Figure out your budget
When you start building your own home the costs involved can quickly spiral to the point it’s uncontrollable. You must be realistic from the outset. That said, keep the following in mind:
- Find out about the likely architect fees, the cost of the land, builder’s fees, cost of materials, fixtures, and fittings, and all other things you’ll require when you build your property from scratch.
- Consider your current finances. Are you able to deal with a financial commitment that’s going to be this large?
- Think about the ongoing costs. You might have to continue to pay a mortgage or rent while building your own home.
Take out a self-build mortgage
For those that wish to build their own home, a self-build mortgage is designed in such a way to fit that requirement.
Unlike the traditional mortgage, self-build mortgages will typically release money at various stages. This means you can pay for things as the building progresses.
Find the ideal location
Finding an area of land for your home can be the most crucial decision.
Finding a plot of land for your new home is the first and often the most crucial decision you need to make.
The land you choose will be confined to your budget as well as what’s available. This means you’ll likely need to search far and wide.
Speak with local estate agents. Check property websites. Assess land auctions.
Find out if local farmers, land developers, or utility companies possess land that’s undeveloped within the area you prefer. If yes, get in touch since they may be open to an offer.
You may also wish to contact your local council. They too could have some land available for sale.
Get the right area
You’ll likely know which area you prefer to live, but you should still carry out some investigation prior to getting specific about particular plots.
Investigate levels of crime by visiting a site such as Police.UK.
Think about how you’re going to get to and from work. If you rely on public transport find out the best-served areas for buses and/ or rail.
For those that have a young family check the catchment areas of local schools.
If you’re unable to access it there’s little point in owning a large plot of land.
Before you part with your money be sure there’s access to public roads so you and the build traffic are able to drive onto the site devoid of any need to pay for the right to access on somebody else’s land.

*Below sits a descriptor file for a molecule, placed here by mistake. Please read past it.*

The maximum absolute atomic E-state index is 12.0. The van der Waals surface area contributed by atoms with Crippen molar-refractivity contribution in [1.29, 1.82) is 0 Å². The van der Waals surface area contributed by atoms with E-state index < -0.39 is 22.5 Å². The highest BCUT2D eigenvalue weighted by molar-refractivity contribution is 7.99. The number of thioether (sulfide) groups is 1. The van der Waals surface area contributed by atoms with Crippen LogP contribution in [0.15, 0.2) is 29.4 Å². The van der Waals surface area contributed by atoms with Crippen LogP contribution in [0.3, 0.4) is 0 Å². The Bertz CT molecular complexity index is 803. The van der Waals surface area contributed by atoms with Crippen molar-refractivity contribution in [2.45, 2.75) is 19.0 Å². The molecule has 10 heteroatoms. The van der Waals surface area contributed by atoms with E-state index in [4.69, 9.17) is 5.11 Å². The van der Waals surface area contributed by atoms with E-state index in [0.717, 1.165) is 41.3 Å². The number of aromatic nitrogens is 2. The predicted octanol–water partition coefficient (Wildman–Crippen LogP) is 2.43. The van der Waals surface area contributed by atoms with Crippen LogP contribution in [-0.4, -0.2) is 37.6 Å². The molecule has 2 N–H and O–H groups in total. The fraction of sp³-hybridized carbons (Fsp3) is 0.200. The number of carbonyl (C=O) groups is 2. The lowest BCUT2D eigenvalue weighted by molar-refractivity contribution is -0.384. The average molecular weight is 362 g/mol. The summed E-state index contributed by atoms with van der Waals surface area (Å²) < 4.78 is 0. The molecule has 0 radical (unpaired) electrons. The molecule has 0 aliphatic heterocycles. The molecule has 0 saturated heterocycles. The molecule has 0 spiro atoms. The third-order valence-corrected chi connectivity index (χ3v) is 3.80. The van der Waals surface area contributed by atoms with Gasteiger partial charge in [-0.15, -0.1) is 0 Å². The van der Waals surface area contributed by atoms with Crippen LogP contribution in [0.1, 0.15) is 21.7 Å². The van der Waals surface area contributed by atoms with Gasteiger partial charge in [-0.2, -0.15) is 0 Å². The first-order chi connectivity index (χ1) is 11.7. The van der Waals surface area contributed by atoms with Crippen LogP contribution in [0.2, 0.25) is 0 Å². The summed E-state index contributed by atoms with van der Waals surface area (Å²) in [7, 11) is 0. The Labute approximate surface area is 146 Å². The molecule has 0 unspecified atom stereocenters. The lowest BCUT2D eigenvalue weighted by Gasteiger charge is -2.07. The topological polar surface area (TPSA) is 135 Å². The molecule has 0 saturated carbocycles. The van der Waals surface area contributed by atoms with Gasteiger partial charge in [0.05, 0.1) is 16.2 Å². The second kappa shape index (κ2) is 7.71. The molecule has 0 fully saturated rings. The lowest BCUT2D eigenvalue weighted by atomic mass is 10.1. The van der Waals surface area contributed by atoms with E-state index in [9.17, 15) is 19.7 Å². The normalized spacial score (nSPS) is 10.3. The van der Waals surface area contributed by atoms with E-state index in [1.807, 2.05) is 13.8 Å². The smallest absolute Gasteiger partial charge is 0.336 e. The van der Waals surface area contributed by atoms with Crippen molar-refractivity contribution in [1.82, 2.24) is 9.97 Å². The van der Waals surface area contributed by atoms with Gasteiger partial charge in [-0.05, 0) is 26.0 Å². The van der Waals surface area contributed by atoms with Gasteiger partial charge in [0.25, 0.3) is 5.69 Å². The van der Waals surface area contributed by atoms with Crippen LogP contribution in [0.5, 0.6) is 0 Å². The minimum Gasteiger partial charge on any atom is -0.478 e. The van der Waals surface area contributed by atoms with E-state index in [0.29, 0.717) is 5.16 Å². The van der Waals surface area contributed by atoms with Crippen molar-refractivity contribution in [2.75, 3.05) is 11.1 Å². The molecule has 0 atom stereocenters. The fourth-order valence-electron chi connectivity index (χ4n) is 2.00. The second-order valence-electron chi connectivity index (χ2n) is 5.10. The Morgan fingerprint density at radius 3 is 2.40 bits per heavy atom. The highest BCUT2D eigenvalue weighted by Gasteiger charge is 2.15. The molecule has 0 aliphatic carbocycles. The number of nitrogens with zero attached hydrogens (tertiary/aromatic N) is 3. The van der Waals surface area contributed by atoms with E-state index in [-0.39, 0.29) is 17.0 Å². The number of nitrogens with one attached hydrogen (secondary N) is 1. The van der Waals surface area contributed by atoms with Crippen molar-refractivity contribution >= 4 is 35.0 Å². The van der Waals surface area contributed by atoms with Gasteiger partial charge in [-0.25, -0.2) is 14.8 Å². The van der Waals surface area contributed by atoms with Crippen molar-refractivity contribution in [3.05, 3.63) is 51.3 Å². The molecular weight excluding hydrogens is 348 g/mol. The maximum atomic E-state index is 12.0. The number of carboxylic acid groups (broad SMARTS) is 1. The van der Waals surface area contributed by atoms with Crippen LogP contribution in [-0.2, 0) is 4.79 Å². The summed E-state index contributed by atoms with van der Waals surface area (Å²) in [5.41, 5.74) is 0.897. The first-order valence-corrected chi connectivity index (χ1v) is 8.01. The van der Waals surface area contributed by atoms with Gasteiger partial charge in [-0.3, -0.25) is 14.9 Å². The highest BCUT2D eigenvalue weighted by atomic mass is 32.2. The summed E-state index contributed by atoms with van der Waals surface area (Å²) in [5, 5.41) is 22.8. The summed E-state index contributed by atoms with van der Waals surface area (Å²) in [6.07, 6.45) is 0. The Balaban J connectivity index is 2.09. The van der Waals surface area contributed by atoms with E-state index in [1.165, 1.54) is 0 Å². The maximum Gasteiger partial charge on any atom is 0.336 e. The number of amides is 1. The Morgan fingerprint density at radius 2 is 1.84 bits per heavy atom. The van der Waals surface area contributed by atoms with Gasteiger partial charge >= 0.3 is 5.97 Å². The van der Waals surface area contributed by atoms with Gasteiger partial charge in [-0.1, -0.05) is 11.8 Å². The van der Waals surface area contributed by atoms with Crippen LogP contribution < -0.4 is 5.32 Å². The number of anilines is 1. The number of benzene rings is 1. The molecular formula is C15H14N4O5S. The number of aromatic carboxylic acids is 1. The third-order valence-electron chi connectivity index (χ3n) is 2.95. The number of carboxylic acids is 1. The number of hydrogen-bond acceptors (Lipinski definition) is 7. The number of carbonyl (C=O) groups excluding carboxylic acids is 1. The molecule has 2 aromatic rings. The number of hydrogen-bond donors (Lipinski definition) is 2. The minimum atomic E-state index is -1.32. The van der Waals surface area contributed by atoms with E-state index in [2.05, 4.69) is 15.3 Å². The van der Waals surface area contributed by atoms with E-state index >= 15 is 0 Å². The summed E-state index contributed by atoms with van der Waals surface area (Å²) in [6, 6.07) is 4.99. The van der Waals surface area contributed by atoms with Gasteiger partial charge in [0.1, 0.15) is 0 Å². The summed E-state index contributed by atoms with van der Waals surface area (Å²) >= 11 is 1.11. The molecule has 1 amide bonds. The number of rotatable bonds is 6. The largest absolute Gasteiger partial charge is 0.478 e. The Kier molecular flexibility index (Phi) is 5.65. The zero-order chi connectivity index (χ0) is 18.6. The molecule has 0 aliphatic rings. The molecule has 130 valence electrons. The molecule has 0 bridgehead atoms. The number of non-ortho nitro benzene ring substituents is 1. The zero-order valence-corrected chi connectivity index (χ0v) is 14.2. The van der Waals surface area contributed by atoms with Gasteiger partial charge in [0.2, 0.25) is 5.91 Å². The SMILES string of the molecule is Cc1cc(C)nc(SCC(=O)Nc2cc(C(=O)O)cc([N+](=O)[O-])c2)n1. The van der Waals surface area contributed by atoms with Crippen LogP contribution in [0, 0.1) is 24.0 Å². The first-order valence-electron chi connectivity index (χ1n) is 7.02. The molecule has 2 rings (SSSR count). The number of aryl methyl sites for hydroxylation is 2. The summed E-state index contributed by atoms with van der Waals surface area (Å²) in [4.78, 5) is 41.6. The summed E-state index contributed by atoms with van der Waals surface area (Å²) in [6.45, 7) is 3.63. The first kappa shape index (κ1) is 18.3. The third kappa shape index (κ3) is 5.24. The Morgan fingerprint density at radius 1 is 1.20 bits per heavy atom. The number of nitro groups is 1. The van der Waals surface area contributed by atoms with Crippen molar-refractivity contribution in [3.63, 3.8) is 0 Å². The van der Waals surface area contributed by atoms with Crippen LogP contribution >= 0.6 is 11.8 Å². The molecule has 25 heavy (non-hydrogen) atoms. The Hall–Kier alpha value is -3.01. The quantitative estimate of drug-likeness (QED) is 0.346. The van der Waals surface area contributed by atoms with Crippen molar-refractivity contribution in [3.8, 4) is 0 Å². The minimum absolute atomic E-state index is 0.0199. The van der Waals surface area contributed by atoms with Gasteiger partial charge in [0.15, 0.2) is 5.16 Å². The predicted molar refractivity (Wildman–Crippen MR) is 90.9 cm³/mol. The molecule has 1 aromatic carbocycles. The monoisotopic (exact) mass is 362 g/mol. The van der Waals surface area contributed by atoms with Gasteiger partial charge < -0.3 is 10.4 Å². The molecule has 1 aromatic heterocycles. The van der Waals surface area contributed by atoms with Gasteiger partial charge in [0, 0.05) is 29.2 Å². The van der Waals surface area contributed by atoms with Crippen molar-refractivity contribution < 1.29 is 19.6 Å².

Other things to check
- Is the plot part of a flood plain?
- Is the land below a flight path?
- Is the land near to a large-sized road or a railway line?
- How about public rights of way. Are there any across the land?
- Planned developments. Are there any close by, such as industrial, property, or something else?
- Is your home going to be overlooked by homes nearby?
You need planning permission otherwise, with no legal right you cannot begin construction.
Make rigorous checks of planning permission and don’t be tempted to buy any land before you have planning permission.
Purchase the plot
Once you’ve found a plot that’s suitable it’s time to put an offer in.
Don’t shy away from offering a low price to start with. You can make a second offer should the first be unacceptable.
To keep costs down you’ll want to be very specific in terms of your requirements. But you must also be flexible.
Find an architect
You have to get a good architect or you may not realise your idea of the ideal home.
Meet with a variety of architects and discuss your ideas, your requirements, and your plans with each one in turn.
Check examples of each architect’s past work. If you can, get testimonials from prior clients.
Full planning permission
If you only have outline planning permission, or if changes have been made to the currently granted planning, before work commences, you’ll need full/ detailed planning permission.
Select the team
You must choose your team with care. Each time you need to hire someone with the required skills you’ll likely be paying a premium to avail of their expertise.
Having reliable, quality tradesmen to work on your home will help in ensuring that the property is built well and that the project remains on track.
Seek the recommendations of others that have recently used construction workers. Either this or visit review websites where you can find contractors that are well regarded in the vicinity.
You can also search for builders and check their details and qualifications on the Federation of Master Builders website.
Get a price for the entire job. Ask for the estimated date of completion. Find out how many workers will be required (any additional workers must be priced as extra).
Don’t pay your builder the complete amount upfront. Agree instead to pay instalments. This will provide you with protection against craftsmanship that is poor.
Get the build started
Once your team is in place it’s time to start the construction of your new home.
Even though the precise duration and the various obstacles that will no doubt cause a slow down in progress will more than likely be unique to your property because you’ve put in all the necessary groundwork prior to the commencement of construction the chances are that you’ll enjoy a happy outcome with minimal stress along the way.
Click here http://www.thomasstudio.co.uk/self-build-project-planning-pack/ for a Free Self Build Project Planning Pack –